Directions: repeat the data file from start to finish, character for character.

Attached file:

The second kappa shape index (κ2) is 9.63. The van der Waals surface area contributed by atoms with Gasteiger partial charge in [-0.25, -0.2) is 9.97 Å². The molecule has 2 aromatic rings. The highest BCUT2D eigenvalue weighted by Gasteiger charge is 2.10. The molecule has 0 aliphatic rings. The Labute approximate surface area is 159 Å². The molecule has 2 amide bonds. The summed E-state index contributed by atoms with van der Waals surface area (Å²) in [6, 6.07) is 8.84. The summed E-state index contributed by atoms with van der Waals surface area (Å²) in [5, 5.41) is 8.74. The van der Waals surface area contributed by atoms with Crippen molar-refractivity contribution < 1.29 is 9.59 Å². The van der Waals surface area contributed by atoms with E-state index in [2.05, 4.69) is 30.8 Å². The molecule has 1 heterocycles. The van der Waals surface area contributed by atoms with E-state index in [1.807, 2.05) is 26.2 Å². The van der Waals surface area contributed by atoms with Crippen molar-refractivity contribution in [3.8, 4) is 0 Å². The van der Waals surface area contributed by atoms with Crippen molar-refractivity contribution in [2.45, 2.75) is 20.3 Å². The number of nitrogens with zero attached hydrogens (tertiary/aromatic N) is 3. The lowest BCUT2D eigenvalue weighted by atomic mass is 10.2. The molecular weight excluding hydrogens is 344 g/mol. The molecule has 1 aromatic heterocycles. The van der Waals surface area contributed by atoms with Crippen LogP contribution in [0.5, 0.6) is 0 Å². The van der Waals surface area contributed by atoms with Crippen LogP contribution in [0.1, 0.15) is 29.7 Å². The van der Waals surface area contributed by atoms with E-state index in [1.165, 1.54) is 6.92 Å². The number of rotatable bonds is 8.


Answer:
The second kappa shape index (κ2) is 9.63. The van der Waals surface area contributed by atoms with Gasteiger partial charge in [-0.25, -0.2) is 9.97 Å². The molecule has 2 aromatic rings. The highest BCUT2D eigenvalue weighted by Gasteiger charge is 2.10. The molecule has 0 aliphatic rings. The Labute approximate surface area is 159 Å². The molecule has 2 amide bonds. The summed E-state index contributed by atoms with van der Waals surface area (Å²) in [6, 6.07) is 8.84. The summed E-state index contributed by atoms with van der Waals surface area (Å²) in [5, 5.41) is 8.74. The van der Waals surface area contributed by atoms with Crippen molar-refractivity contribution < 1.29 is 9.59 Å². The van der Waals surface area contributed by atoms with E-state index in [2.05, 4.69) is 30.8 Å². The molecule has 1 heterocycles. The van der Waals surface area contributed by atoms with E-state index in [1.807, 2.05) is 26.2 Å². The van der Waals surface area contributed by atoms with Crippen molar-refractivity contribution in [3.8, 4) is 0 Å². The van der Waals surface area contributed by atoms with Crippen molar-refractivity contribution in [2.45, 2.75) is 20.3 Å². The number of nitrogens with zero attached hydrogens (tertiary/aromatic N) is 3. The lowest BCUT2D eigenvalue weighted by atomic mass is 10.2. The molecular weight excluding hydrogens is 344 g/mol. The molecule has 1 aromatic heterocycles. The van der Waals surface area contributed by atoms with Crippen LogP contribution in [0.5, 0.6) is 0 Å². The van der Waals surface area contributed by atoms with Crippen LogP contribution in [0.1, 0.15) is 29.7 Å². The van der Waals surface area contributed by atoms with E-state index in [1.165, 1.54) is 6.92 Å². The number of rotatable bonds is 8.